Research shows the importance of Advance Care Planning in reducing ED presentations

This guest post from Adj Associate Professor Rebecca Haddock and Naomi Sheridan of the Australian Healthcare and Hospitals Association was originally published on the End of Life Directions for Aged Care (ELDAC) website and can be found here.

In the largest study of its kind undertaken to date, newly published Australian research has examined the intersection between residential aged care facilities (RACF) and emergency departments (ED) [1]. The study describes the patterns of ED presentations for patients referred from a RACF and the predictors of 30-day mortality (death) in the same patient cohort.

The findings of this research indicate two key areas that need to be addressed to help reduce hospital re-admissions and ED admissions for RACF residents:

  1. the need to improve access to clinical care within RACFs, and
  2. a need to improve coordination between care providers. 

About the study

The paper by Chiswell et al. (2022), published in the Australian Heath Review, presents an analysis of linked state-wide emergency, inpatient and death data from 136 public ED hospitals in New South Wales, Australia.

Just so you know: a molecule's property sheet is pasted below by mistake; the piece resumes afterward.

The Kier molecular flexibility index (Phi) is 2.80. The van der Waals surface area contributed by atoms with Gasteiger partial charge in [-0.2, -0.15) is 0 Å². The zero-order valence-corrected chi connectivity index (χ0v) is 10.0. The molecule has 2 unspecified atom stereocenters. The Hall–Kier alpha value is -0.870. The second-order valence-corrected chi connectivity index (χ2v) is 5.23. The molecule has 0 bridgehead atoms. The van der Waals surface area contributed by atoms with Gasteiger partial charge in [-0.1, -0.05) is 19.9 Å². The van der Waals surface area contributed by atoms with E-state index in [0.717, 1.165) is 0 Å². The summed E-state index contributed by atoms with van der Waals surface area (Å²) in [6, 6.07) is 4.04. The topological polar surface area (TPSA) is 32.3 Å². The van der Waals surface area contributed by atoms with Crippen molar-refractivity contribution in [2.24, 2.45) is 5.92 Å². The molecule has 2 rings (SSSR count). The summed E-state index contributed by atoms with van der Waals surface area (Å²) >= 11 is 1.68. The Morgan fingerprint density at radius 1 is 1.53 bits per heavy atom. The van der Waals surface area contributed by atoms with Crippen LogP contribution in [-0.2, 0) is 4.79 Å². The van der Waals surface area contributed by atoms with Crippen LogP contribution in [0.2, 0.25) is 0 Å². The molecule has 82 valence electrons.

Specifically, linked data from the NSW Emergency Department Data Collection database, the NSW Admitted Patient Data Collection database and the NSW Registry of Births, Deaths and Marriages allowed the authors to analyse 43,248 ED presentations between January 2017 and July 2018, aged 65 and above, and who had come to hospital from a RACF. Analysis considered ED diagnosis categories, readmission rates within 30 days and 30-day all-cause mortality.

The research found that the most common reason for ED presentations were injury (26.48%), most commonly due to falls, respiratory conditions (14.12%) and cardiovascular conditions (10.74%). It also found that 30-day mortality and readmission rates were high for this cohort at approximately 15% and 21% respectively.

Prolonged length of stay in the ED and re-admission within 30 days were found to be a predictor of increased mortality.